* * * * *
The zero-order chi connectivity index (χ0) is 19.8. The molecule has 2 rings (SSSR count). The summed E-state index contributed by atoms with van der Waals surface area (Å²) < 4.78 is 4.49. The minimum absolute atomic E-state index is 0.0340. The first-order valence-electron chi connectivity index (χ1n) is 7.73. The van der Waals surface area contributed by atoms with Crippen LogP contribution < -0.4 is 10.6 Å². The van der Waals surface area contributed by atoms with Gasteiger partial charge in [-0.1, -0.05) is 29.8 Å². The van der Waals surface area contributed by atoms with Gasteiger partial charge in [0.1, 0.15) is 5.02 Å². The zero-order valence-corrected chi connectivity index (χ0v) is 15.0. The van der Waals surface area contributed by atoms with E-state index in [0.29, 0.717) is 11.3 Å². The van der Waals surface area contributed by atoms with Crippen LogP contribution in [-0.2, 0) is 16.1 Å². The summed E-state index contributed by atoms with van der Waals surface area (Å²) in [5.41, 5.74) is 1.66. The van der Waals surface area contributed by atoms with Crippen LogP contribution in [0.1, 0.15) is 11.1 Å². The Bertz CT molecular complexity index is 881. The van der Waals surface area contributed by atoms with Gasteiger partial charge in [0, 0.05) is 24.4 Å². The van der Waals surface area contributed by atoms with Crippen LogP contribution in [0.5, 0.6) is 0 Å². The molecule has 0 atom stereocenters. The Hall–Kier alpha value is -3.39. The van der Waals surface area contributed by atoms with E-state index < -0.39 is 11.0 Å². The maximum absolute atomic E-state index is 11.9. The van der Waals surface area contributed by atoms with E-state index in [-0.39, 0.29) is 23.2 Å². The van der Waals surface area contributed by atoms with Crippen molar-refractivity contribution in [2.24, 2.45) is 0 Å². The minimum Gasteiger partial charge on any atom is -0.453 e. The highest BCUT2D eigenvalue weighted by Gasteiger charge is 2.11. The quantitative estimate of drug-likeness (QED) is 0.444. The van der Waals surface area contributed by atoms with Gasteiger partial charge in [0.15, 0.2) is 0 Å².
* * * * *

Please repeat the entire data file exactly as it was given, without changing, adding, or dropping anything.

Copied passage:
The zero-order chi connectivity index (χ0) is 19.8. The molecule has 2 rings (SSSR count). The summed E-state index contributed by atoms with van der Waals surface area (Å²) < 4.78 is 4.49. The minimum absolute atomic E-state index is 0.0340. The first-order valence-electron chi connectivity index (χ1n) is 7.73. The van der Waals surface area contributed by atoms with Crippen LogP contribution < -0.4 is 10.6 Å². The van der Waals surface area contributed by atoms with Gasteiger partial charge in [-0.1, -0.05) is 29.8 Å². The van der Waals surface area contributed by atoms with Gasteiger partial charge in [0.1, 0.15) is 5.02 Å². The zero-order valence-corrected chi connectivity index (χ0v) is 15.0. The van der Waals surface area contributed by atoms with E-state index in [0.29, 0.717) is 11.3 Å². The van der Waals surface area contributed by atoms with Crippen LogP contribution in [-0.2, 0) is 16.1 Å². The summed E-state index contributed by atoms with van der Waals surface area (Å²) in [5.41, 5.74) is 1.66. The van der Waals surface area contributed by atoms with Crippen LogP contribution in [0.1, 0.15) is 11.1 Å². The Bertz CT molecular complexity index is 881. The van der Waals surface area contributed by atoms with Gasteiger partial charge in [0, 0.05) is 24.4 Å². The van der Waals surface area contributed by atoms with Crippen LogP contribution in [0.5, 0.6) is 0 Å². The molecule has 0 atom stereocenters. The Hall–Kier alpha value is -3.39. The van der Waals surface area contributed by atoms with E-state index < -0.39 is 11.0 Å². The maximum absolute atomic E-state index is 11.9. The van der Waals surface area contributed by atoms with E-state index in [-0.39, 0.29) is 23.2 Å². The van der Waals surface area contributed by atoms with Crippen molar-refractivity contribution in [2.24, 2.45) is 0 Å². The minimum Gasteiger partial charge on any atom is -0.453 e. The highest BCUT2D eigenvalue weighted by Gasteiger charge is 2.11. The quantitative estimate of drug-likeness (QED) is 0.444. The van der Waals surface area contributed by atoms with Gasteiger partial charge in [0.15, 0.2) is 0 Å².